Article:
Preview of La Liga’s Week 17

Christmas is coming for some, the goose is getting fat and the players and management just want to sit around in their festive hats happy in the knowledge that their last game before the yuletide rest was a win, or at least a non-defeat.  It helps that fireside mood, and the alleged spirit of Christmas.  José Mourinho will be unemployed, but safe in the security of his 15 million pay-off and the news yesterday that Real Madrid would not be contemplating his return ‘either short or long term’.  How about the medium term?  Probably not either. My esteemed colleague Ed Alvarez will be pleased with this news since he had threatened to give up his club membership in the event of a Mou return. Continue reading “Preview of La Liga’s Week 17”


Monday Monday

I used to love Saturdays when I was a wee kid, before I’d ever trodden the wooden stands of a professional football team.  On Saturday afternoons I used to go with my dad to watch his works team play, to the Findus Clubhouse in Grimsby. We would go every Saturday, to watch either the first or the second team, depending on which one was at home.  They were actually called ‘Eskimo’, which was the name of the company before it became the better-known ‘Findus’. Both teams played in the local Grimsby leagues, but they were gods to me.  The pitches were enormous and wind-blown, but the whole scene turned me onto football – not necessarily because of the football itself but because of the accompaniments.  I didn’t see my old man too much during the week, and so Saturday was ‘dad day’.  He seemed a different person at the clubhouse, convivial and more confident than he was at home.  The kids of some of the players would go too, and we would play our own games away from the pitches, but at some point I would always want to watch the football. Continue reading “Monday Monday”

The two Messis

Preview of LaLiga’s 16th week

Yes, we did attend the Libertadores final at the Santiago Bernabeu, and our team won. The match started off on the wrong foot, with plenty of mistakes as both teams felt the pressure of those weeks of anticipation, but ended up in dramatic fashion, as one would expect of such a convoluted final. After all the doubts about watching it at home or going to the stadium, the risk was well worth it. It was a memorable night. Continue reading “The two Messis”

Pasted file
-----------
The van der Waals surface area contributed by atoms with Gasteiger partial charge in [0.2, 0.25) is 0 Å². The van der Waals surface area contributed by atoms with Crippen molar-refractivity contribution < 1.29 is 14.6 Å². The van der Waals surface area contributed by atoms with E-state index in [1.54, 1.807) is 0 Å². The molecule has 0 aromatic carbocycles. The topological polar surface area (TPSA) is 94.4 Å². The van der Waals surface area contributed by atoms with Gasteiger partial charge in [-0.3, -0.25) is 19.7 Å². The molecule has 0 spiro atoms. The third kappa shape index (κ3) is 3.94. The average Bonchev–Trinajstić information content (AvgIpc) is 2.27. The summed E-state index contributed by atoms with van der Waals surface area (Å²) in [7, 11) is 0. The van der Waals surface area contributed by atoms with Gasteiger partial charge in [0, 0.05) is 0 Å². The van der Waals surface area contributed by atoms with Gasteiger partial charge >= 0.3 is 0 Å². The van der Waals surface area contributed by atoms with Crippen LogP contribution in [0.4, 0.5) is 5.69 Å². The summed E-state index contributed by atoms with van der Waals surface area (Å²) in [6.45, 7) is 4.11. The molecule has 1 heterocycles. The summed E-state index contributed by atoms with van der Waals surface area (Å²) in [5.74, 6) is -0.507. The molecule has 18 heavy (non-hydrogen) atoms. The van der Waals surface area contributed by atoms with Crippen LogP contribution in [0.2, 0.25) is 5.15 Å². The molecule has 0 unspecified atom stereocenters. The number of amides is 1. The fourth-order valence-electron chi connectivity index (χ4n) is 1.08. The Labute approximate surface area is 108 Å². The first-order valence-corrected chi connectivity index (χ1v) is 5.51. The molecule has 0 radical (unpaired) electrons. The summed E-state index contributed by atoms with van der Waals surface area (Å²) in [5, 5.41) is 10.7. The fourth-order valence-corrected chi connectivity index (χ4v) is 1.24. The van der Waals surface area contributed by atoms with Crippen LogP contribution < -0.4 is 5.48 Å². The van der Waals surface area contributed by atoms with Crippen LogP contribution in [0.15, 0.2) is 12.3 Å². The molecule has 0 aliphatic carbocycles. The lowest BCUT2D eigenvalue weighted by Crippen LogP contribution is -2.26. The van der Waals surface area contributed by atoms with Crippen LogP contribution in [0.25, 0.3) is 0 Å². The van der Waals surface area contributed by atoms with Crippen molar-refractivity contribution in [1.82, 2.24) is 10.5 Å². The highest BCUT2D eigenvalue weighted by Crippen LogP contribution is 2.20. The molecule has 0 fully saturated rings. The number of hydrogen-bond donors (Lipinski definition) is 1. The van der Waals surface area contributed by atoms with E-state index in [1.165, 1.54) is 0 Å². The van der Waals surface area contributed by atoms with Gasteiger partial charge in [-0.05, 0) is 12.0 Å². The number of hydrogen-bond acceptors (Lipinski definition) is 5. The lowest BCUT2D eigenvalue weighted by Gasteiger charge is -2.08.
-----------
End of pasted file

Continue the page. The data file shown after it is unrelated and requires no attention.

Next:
La Pelota no se mancha (The ball doesn’t stain)

Just when you thought that LaLiga might stay interestingly competitive, Leo Messi decided that he’d had enough of democracy and that he’d prefer a return to dictatorship.  Espanyol, who a month ago were looking like serious contenders for the Champions League places, have now lost four on the trot and hey presto, lie ten points behind their illustrious neighbours who destroyed them 0-4 at the Cornella-el-Prat.  Wanna win the league? Well – you’ve gotta find some consistency, pick a pocket or two or even better, sign a Leo Messi. Continue reading “La Pelota no se mancha (The ball doesn’t stain)”

El Clásico at Home

Preview of LaLiga’s 15th week

Feel my pain: it’s very hard to write this column while I’ve got two tickets for River vs Boca at the Santiago Bernabeu on Sunday next to my laptop and an eight-month pregnant wife who roots for River dying to go to the match. Of course, we’re totally aware that it does not make any sense to get anywhere close to the stadium, and yet… Continue reading “El Clásico at Home”

The Long Read: The Rise and Fall of La Quinta del Buitre in Five Matches

It would not be stretching a point to say that the ‘Quinta del Buitre’ of the late eighties changed the face of Spanish football, planting the seeds of what was to come in the following decades. After a long spell in which hard work, courage and fighting spirit had become the arguably limited values of Spain’s approach to the beautiful game, four kids from Madrid and one from Huelva brought flair to the table, played as though no goal difference was big enough, won European competitions after years of drought and made many believe that the “Furia Española” tag had indeed become obsolete. Heck, even Pep Guardiola states that the Quinta was Real Madrid’s best version ever. Continue reading “The Long Read: The Rise and Fall of La Quinta del Buitre in Five Matches”

Barcelona, Atleti, Madrid and… Alavés?

Review of LaLiga’s 14th week

Granted, if above all things you’re a Real Madrid fan or an Atletico supporter, or even a Barcelona one, you’re probably not thinking much of this LaLiga season so far. But if you enjoy the game as much as your team or if you support any of the other 17 clubs, these first three months have been a gift from the gods. It’s not only the fact that only five points separate the top five teams, but especially that feeling of unease when Real Madrid, Barcelona or Atletico play and you can’t really bet the house on them because they’ve only won 21 of their 42 matches so far. Continue reading “Barcelona, Atleti, Madrid and… Alavés?”